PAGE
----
An NHS trust has apologised for the death of a Sleaford man after an organ transplant.
Leigh Robbins, 53, died in March 2016, less than three months after being given a life-saving transplant at the Churchill Hospital, Oxford.
An inquest found that Mr Robbins died of complications from an infection that he developed due to the procedure.
Dr Tony Berendt, medical director of Oxford University Hospitals NHS Foundation Trust said: “Our thoughts and deepest sympathies go to the family of Mr Robbins over his tragic death.
“I have written to the family of Mr Robbins expressing our sincere apologies for the circumstances leading up to his death.
“Since then we have looked very carefully at our processes and we have made several significant changes to our procedures.”
The pancreas had a common but serious infection called cytomegalovirus (CMV), however it was reported as negative due to the hospital mixing up the blood samples when it was tested.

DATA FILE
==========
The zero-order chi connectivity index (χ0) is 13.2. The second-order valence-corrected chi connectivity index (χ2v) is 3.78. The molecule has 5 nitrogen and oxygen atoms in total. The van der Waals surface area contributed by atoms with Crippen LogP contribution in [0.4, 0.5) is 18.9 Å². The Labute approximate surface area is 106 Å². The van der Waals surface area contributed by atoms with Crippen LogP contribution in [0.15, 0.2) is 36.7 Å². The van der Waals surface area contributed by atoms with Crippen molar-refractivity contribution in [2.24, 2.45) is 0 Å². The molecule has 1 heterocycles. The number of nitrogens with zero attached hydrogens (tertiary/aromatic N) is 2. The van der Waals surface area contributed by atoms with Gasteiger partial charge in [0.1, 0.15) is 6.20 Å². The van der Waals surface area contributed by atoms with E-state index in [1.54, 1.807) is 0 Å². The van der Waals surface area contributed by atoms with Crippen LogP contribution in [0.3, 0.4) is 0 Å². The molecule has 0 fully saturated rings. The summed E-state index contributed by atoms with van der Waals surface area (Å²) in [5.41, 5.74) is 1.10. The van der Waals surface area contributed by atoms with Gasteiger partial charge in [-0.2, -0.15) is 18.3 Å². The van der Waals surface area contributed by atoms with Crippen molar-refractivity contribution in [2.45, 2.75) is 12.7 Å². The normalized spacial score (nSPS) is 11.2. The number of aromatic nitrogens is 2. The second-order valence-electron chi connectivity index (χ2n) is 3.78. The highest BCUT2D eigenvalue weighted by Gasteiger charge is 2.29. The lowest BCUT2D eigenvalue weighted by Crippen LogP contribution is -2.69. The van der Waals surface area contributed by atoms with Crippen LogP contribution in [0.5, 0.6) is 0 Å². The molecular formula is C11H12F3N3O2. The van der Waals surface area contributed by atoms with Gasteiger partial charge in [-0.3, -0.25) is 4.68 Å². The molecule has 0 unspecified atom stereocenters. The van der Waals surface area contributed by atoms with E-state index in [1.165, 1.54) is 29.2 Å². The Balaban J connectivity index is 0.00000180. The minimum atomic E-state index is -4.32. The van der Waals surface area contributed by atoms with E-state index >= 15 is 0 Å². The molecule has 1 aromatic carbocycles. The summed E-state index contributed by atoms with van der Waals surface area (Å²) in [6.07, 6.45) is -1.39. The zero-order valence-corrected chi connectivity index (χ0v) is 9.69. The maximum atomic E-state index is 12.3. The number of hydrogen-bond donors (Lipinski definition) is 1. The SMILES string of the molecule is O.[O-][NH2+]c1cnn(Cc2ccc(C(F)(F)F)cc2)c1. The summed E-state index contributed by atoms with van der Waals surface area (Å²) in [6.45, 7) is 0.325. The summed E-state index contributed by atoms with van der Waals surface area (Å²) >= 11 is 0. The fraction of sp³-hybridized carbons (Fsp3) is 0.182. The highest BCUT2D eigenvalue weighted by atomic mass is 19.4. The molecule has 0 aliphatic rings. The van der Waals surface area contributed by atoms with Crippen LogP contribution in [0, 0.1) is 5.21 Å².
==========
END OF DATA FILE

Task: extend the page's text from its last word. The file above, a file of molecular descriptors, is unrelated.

After feeling unwell, Robbins was transferred back to the hospital and in late February the a septic screening was undertaken where he was diagnosed with CMV before passing away at the end of March.
Leigh’s wife, Rebecca Robbins, 37, said the family was “hugely concerned” by the findings of the inquest. She added: “It is devastating to know that, if things had been done differently, Leigh’s death could have potentially been prevented.
“We put huge faith and trust into the health service to ensure that Leigh got the quality, safe care he deserved and we are devastated by what happened. It simply cannot be allowed to happen again.”